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Historic America

Tracing the Overland Campaign

“I propose to fight it out on this line if it takes all summer.”

Lt. Gen. Ulysses S. Grant

In March 1864, after three years of civil war, President Abraham Lincoln promoted Lt. Gen. Ulysses S. Grant as general-in-chief of all Union armies. His main target was to be Gen. Robert E. Lee’s Army of Northern Virginia. This became known as the Overland Campaign, a brutal seven weeks of near continuous combat in eastern Virginia, resulting in approximately 90,000 total casualties. The two armies fought three major battles and several smaller engagements, the locations of which you can still visit today.

The Wilderness

Fought between May 5-7, 1864, The Wilderness was the first battle of Grant’s campaign. It resulted in approximately 28,600 total casualties. Participants described the aptly-named battle as a whirlwind where front and rear were almost indistinguishable. It ended in stalemate, but rather than retreat, Grant ordered his army to move south around his enemy’s flank.

On May 6, Confederate Lt. Gen. James Longstreet was accidentally wounded by his own men while leading an attack along Orange Plank Road. This was the second time a veteran Confederate corps commander was wounded by friendly fire in the tangled Wilderness, the first being Thomas “Stonewall” Jackson at the Battle of Chancellorsville, just a few miles east of that intersection.

Spotsylvania Courthouse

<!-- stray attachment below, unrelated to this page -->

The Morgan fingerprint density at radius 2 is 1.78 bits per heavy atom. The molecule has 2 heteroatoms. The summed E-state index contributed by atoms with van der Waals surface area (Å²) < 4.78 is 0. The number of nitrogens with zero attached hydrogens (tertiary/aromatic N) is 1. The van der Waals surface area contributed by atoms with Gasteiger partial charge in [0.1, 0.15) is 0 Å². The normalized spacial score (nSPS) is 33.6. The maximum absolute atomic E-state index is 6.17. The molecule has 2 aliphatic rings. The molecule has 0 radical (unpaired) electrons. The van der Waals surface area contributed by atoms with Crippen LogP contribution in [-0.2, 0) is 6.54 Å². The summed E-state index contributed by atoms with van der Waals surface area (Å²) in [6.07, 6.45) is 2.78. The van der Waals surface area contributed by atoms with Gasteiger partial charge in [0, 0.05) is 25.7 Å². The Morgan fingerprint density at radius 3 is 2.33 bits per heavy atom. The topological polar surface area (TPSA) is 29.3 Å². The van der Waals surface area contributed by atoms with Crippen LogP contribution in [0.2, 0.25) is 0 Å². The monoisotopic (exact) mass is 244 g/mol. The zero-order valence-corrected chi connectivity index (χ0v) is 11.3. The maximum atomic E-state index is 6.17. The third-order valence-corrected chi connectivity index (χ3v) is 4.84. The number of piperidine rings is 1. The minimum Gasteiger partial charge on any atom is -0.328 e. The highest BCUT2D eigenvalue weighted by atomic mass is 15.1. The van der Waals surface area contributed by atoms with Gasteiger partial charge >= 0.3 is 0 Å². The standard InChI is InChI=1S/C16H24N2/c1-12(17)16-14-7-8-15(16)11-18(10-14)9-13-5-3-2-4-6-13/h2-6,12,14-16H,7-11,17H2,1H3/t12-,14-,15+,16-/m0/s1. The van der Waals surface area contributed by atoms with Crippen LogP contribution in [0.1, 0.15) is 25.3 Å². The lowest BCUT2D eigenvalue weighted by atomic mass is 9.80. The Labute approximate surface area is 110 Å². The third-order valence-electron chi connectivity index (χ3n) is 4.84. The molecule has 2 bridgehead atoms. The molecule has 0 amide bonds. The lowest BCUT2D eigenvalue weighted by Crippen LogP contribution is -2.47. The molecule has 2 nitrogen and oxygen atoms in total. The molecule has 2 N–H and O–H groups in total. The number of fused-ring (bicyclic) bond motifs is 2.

Fought between May 8-21, 1864, Spotsylvania Courthouse was the longest and bloodiest battle of the campaign. It resulted in approximately 31,000 total casualties. The worst fighting occurred at a salient in Lee’s line, where General Grant twice tried to break through with a relentless frontal assault. The first attempt, on May 10, was led by Colonel Emory Upton and 12 hand-picked regiments and met with moderate success.

The largest attack occurred on May 12, when Grant tried to duplicate Upton’s limited success with Maj. Gen. Winfield S. Hancock’s II Corps. The fighting at the Bloody Angle was some of the most intense of the entire war. Union casualties numbered approximately 9,000. Confederate casualties, including 3,000 prisoners of war, were approximately 8,000.

Yellow Tavern

On May 9, 1864, Maj. Gen. Philip Sheridan rode south with 10,000 Union cavalry and 30 horse artillery to confront his Confederate counterpart, Maj. Gen. J.E.B. Stuart, who had a reputation for invincibility. Stuart and his Confederates, however, could only muster around 4,500 troopers to confront him. On the morning of May 11, Stuart’s exhausted troopers arrived at the intersection of Telegraph and Mountain roads near an abandoned inn called Yellow Tavern.

Sheridan’s men attacked their outnumbered opponents around 11am, but the Confederates fought ferociously and temporarily drove them back. Stuart was mortally wounded. The exhausted Confederates, overwhelmed and demoralized by Stuart’s wounding, withdrew. Union forces sustained 625 dead and wounded but captured 300 prisoners. Confederate casualties are unknown. J.E.B. Stuart died at his brother-in-law’s house in Richmond on May 12th.

North Anna

After the brutal Battle of Spotsylvania Court House, General Grant again tried to outflank Lee, but Lee was one step ahead and established a strong defensive position behind the North Anna River. On May 23, Confederate Maj. Gen. Cadmus M. Wilcox’s division opposed a river crossing by Union Maj. Gen. Gouverneur K. Warren’s V Corps at Jericho Mills, but Wilcox was outnumbered 2-to-1 and withdrew.